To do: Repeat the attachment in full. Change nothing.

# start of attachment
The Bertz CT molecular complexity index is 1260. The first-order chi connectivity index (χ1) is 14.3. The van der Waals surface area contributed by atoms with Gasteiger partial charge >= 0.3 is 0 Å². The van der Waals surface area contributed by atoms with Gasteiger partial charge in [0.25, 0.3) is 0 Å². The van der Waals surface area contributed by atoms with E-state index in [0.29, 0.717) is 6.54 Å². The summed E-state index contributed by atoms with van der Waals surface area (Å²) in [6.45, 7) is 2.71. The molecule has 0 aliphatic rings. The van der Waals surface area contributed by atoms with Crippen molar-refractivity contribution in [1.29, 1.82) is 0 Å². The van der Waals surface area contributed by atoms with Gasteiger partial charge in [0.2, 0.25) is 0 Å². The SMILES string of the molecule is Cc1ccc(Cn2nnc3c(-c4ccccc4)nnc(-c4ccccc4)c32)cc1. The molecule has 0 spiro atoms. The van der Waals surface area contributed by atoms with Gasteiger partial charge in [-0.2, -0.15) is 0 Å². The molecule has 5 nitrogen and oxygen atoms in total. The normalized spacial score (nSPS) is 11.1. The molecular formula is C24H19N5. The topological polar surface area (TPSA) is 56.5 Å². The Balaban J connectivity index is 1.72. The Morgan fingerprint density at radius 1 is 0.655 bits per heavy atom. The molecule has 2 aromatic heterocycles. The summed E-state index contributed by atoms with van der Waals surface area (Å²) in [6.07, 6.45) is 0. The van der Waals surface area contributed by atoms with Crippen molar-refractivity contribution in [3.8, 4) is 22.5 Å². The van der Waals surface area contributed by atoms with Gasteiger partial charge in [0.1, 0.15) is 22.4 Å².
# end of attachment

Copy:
The Bertz CT molecular complexity index is 1260. The first-order chi connectivity index (χ1) is 14.3. The van der Waals surface area contributed by atoms with Gasteiger partial charge >= 0.3 is 0 Å². The van der Waals surface area contributed by atoms with Gasteiger partial charge in [0.25, 0.3) is 0 Å². The van der Waals surface area contributed by atoms with E-state index in [0.29, 0.717) is 6.54 Å². The summed E-state index contributed by atoms with van der Waals surface area (Å²) in [6.45, 7) is 2.71. The molecule has 0 aliphatic rings. The van der Waals surface area contributed by atoms with Crippen molar-refractivity contribution in [1.29, 1.82) is 0 Å². The van der Waals surface area contributed by atoms with Gasteiger partial charge in [0.2, 0.25) is 0 Å². The SMILES string of the molecule is Cc1ccc(Cn2nnc3c(-c4ccccc4)nnc(-c4ccccc4)c32)cc1. The molecule has 0 spiro atoms. The van der Waals surface area contributed by atoms with Gasteiger partial charge in [-0.2, -0.15) is 0 Å². The molecule has 5 nitrogen and oxygen atoms in total. The normalized spacial score (nSPS) is 11.1. The molecular formula is C24H19N5. The topological polar surface area (TPSA) is 56.5 Å². The Balaban J connectivity index is 1.72. The Morgan fingerprint density at radius 1 is 0.655 bits per heavy atom. The molecule has 2 aromatic heterocycles. The summed E-state index contributed by atoms with van der Waals surface area (Å²) in [6.07, 6.45) is 0. The van der Waals surface area contributed by atoms with Crippen molar-refractivity contribution in [3.8, 4) is 22.5 Å². The van der Waals surface area contributed by atoms with Gasteiger partial charge in [0.1, 0.15) is 22.4 Å².